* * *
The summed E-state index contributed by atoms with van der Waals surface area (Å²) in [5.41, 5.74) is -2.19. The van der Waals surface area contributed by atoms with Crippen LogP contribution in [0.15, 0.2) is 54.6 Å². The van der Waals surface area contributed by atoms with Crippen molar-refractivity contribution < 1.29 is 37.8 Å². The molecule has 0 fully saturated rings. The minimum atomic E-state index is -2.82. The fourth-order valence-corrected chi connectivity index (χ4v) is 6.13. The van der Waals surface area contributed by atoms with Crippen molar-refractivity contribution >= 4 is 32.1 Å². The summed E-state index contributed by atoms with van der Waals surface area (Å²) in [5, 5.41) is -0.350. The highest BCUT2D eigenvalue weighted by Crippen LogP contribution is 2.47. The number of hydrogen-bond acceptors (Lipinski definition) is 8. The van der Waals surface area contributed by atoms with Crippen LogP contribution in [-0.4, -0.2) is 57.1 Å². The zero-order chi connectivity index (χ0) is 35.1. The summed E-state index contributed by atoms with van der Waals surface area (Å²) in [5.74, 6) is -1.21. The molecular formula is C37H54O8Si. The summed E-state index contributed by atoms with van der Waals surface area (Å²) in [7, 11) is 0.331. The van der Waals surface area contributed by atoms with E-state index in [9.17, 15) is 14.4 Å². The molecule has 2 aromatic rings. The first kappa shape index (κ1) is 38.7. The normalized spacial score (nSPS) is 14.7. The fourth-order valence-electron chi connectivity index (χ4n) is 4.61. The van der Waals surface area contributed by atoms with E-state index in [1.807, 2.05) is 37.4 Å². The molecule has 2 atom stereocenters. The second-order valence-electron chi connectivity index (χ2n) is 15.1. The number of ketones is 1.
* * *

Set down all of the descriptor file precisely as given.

The summed E-state index contributed by atoms with van der Waals surface area (Å²) in [5.41, 5.74) is -2.19. The van der Waals surface area contributed by atoms with Crippen LogP contribution in [0.15, 0.2) is 54.6 Å². The van der Waals surface area contributed by atoms with Crippen molar-refractivity contribution < 1.29 is 37.8 Å². The molecule has 0 fully saturated rings. The minimum atomic E-state index is -2.82. The fourth-order valence-corrected chi connectivity index (χ4v) is 6.13. The van der Waals surface area contributed by atoms with Crippen molar-refractivity contribution >= 4 is 32.1 Å². The summed E-state index contributed by atoms with van der Waals surface area (Å²) in [5, 5.41) is -0.350. The highest BCUT2D eigenvalue weighted by Crippen LogP contribution is 2.47. The number of hydrogen-bond acceptors (Lipinski definition) is 8. The van der Waals surface area contributed by atoms with Crippen LogP contribution in [-0.4, -0.2) is 57.1 Å². The zero-order chi connectivity index (χ0) is 35.1. The summed E-state index contributed by atoms with van der Waals surface area (Å²) in [5.74, 6) is -1.21. The molecular formula is C37H54O8Si. The summed E-state index contributed by atoms with van der Waals surface area (Å²) in [7, 11) is 0.331. The van der Waals surface area contributed by atoms with E-state index in [9.17, 15) is 14.4 Å². The molecule has 2 aromatic rings. The first kappa shape index (κ1) is 38.7. The normalized spacial score (nSPS) is 14.7. The fourth-order valence-electron chi connectivity index (χ4n) is 4.61. The van der Waals surface area contributed by atoms with E-state index in [1.807, 2.05) is 37.4 Å². The molecule has 2 atom stereocenters. The second-order valence-electron chi connectivity index (χ2n) is 15.1. The number of ketones is 1.